For two years, longtime Lutz resident Linda Reynolds found her home in a country whose population is about the size of Hillsborough and Pinellas counties put together.
The Republic of Macedonia, formed in the early 1990s following the breakup of Yugoslavia, was never a place Reynolds thought she’d ever found herself in. But that trip changed her life.
“I was a business manager, and one of the original employees of Transitions Optical back in 1992,” Reynolds said. “I helped to grow the business from a very small company to a worldwide leader in optical lenses.”
But after 18 years on the job, Reynolds knew it was time for something different. It was exactly when she found the Peace Corps.
“It’s something that I wanted to do ever since I was a child,” said Reynolds, who turned 57 last weekend. “I truly believe that the way the world gets to be a better place is by people connecting, and I think the Peace Corps is a fabulous way to serve the country.”
It takes a village
After a lengthy application process and extensive training, Reynolds found herself on a plane to Eastern Europe in 2011. While traditional Peace Corps jobs are thought of as doctors and language teachers, Reynolds was taking a different path: community and business development.
She set up shop in Kriva Palanka, a small town in the northeastern part of Macedonia, not far from the Bulgaria border where more than 14,000 people live. Reynolds connected with community leaders there to find out what the small town needed, and how she could make a difference.
One of her first targets was a fire station that probably hadn’t been touched since the 1950s, Reynolds said. It was in desperate need of renovation, so with the help of a $4,000 grant she obtained, Reynolds worked with the firefighters to spruce up the place.
“I got board, and they made cabinets,” she said, “I got PVC pipe, and they built a bathroom. I bought laminate floor, and they laid it. At the end of all of it, these firefighters had a professional place to work and to live, and every single firefighter contributed their time to make it happen.”
Even more, Reynolds was able to gel a team of loosely affiliated firefighters separated by political and other social differences.
“We are just talking about 13 firefighters, but this project turned them into a real team,” Reynolds said.
The right stuff
Peace Corps volunteers like Reynolds are really diehard individuals, said Alethea Parker, public affairs specialist for Peace Corps in Atlanta.
“It’s a large commitment to be away from your family and friends for two years,” she said. “But from our perspective, it’s very rewarding and impactful … and it is important work.”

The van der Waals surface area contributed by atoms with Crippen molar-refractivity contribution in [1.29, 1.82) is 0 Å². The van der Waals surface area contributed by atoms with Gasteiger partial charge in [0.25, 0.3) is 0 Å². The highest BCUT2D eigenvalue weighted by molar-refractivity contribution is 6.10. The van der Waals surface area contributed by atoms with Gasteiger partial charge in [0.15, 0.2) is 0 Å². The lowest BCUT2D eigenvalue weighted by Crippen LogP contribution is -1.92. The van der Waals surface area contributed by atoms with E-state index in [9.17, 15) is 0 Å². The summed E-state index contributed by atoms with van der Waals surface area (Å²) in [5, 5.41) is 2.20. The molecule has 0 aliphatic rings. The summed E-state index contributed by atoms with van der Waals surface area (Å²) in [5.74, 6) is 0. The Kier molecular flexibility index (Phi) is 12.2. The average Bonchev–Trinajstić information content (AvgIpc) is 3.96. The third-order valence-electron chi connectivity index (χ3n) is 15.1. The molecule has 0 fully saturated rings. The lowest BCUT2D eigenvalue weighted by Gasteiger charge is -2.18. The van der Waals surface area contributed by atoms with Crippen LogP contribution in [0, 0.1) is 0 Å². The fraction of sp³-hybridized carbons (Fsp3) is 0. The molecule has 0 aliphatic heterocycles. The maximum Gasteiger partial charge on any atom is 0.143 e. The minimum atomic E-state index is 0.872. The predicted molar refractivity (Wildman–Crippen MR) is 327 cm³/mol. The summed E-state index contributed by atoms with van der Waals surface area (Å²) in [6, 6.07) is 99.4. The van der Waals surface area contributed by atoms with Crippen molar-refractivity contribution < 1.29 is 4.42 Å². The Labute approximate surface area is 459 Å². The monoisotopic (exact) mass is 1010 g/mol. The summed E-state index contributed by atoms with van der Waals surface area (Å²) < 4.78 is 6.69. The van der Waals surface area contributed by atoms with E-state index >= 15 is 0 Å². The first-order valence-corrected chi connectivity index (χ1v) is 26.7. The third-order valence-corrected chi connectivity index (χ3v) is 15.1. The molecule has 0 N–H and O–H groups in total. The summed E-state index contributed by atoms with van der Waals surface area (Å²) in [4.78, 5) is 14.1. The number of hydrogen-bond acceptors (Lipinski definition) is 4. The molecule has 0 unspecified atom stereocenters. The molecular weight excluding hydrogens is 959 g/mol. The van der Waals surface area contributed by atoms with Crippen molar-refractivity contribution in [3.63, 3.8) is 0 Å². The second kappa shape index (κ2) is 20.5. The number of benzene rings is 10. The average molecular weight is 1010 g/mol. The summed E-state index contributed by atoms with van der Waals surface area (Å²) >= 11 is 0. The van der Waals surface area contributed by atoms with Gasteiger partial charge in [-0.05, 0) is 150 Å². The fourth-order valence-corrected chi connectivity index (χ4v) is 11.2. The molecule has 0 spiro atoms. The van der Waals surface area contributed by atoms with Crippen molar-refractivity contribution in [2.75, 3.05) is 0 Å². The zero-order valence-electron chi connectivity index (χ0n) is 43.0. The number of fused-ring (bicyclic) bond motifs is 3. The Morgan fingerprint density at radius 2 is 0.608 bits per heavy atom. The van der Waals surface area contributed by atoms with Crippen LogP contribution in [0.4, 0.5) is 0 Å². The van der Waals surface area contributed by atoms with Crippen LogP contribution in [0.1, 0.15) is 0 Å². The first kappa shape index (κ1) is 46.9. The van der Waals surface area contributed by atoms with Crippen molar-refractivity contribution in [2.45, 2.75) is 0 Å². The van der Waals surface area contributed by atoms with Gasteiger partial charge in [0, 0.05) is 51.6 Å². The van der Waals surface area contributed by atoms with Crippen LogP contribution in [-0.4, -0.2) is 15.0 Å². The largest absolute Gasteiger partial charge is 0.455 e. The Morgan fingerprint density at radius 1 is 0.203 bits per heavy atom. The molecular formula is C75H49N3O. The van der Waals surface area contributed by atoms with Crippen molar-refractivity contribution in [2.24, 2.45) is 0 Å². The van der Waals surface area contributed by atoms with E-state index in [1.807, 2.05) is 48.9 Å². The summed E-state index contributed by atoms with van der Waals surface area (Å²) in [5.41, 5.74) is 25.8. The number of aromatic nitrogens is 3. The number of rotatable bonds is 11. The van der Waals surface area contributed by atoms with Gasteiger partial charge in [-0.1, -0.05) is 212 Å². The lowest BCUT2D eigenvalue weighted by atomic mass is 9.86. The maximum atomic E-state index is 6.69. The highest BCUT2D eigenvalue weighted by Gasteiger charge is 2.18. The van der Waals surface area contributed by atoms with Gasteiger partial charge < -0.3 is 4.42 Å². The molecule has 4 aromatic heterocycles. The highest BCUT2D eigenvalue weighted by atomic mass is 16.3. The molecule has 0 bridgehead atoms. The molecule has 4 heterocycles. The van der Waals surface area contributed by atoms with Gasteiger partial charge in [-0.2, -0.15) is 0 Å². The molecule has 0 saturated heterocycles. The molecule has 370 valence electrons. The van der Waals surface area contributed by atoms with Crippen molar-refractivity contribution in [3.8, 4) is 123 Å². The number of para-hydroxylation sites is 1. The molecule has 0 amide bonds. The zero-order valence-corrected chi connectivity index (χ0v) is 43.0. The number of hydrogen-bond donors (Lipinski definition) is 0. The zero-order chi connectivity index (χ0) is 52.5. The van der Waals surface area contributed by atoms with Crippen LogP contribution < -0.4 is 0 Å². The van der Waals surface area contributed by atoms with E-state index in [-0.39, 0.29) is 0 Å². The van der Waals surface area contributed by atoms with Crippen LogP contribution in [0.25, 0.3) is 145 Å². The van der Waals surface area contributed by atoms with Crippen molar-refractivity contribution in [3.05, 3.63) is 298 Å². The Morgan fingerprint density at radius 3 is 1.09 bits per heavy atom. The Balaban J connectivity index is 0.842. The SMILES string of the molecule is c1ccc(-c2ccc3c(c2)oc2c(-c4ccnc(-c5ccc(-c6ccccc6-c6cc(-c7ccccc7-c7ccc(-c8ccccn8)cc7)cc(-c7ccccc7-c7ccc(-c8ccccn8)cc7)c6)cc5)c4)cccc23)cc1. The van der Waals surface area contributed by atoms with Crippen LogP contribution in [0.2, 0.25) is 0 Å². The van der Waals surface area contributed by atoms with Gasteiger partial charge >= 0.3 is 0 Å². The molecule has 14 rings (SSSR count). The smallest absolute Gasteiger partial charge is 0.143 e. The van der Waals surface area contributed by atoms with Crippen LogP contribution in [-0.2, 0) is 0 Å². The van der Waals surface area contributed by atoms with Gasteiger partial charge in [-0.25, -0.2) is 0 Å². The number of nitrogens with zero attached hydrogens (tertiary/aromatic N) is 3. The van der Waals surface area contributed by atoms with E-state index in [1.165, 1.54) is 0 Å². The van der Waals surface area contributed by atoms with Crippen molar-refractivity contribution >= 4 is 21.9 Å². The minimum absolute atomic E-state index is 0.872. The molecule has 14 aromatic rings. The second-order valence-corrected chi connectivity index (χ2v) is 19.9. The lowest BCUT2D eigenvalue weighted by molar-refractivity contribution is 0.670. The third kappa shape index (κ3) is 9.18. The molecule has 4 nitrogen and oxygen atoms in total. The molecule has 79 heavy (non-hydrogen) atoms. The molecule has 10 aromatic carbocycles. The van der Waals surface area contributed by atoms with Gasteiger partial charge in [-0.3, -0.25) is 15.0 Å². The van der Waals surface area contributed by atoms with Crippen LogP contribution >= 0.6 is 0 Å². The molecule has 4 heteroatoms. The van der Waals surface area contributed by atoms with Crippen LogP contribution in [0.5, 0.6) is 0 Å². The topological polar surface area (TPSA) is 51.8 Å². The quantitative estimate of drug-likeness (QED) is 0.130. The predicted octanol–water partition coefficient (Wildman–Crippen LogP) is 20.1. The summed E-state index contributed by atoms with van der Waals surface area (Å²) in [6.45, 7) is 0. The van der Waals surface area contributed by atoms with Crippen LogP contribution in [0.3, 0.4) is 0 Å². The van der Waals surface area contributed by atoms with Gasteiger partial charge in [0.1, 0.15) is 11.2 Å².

The only requirements to become a Peace Corps volunteer are being at least 18 years old, and a U.S. citizen. But getting selected, that is a much more daunting process.
“Our application process is quite competitive,” Parker said. “Most of our programs do require at least a bachelor’s degree, and we are typically looking at several years of full-time professional work experience.”
But the number of applications doesn’t mean the Peace Corps isn’t in need of good candidates. With a little more than 8,000 slots available around the world and an annual budget about the size of an oil company’s daily profits, the Peace Corps must be very selective. That means background checks, physicals, and various tests to determine what kind of skillsets an applicant has.
Yet, being a Peace Corps volunteer has its advantages beyond just helping out overseas. Medical expenses are covered at 100 percent, and a decent stipend is offered to cover day-to-day living expenses.
“I served in Cameroon, and my stipend there was $230 a month,” Parker said. “That was a pretty good salary for where I was, and as long as you live a modest lifestyle, that kind of money can cover a lot.”
Life back home
Reynolds had a small apartment in Kriva Palanka where she adopted two cats — not a very common pet in that part of the world.
“People thought it was very, very odd that I had cats in my apartment,” Reynolds said. “There, cats are outside animals. So it was very hard to go to the supermarket in my little town and find the supplies I was looking for to take care of my cats.”
Reynolds has only been back in the United States for about four months, and after 34 years living in Lutz, has now settled in Atlanta closer to her children. Reynolds hasn’t quite decided what she wants to do with her life now that she’s back, but she’s definitely a much different person than when she left two years ago.
“I find myself less frantic,” she said. “I don’t have a job, but I’m not frantic about it. It’s too early for me to retire, and I’m too old to start a new career. But I would like to find something that will allow me to contribute to something in a meaningful way.
“I’m just trying to get my sea legs back and not rush into anything. And I’m fortunate that I don’t have to.”
The Peace Corps currently has 36 volunteers from the Tampa Bay area serving overseas, and more than 850 volunteers from the region have participated since President John F. Kennedy founded the program in 1961.
Right now, however, the Peace Corps needs 1,000 volunteers, and it is recruiting now. Details can be found online at www.PeaceCorps.gov.
“If a young person from any community could go and spend time in a village some place in the world and come back to use everything they learned, we would be a better country as leaders,” Reynolds said. “We would definitely have a more worldly viewpoint that would make us more sensitive in our roles as leaders of the world.”
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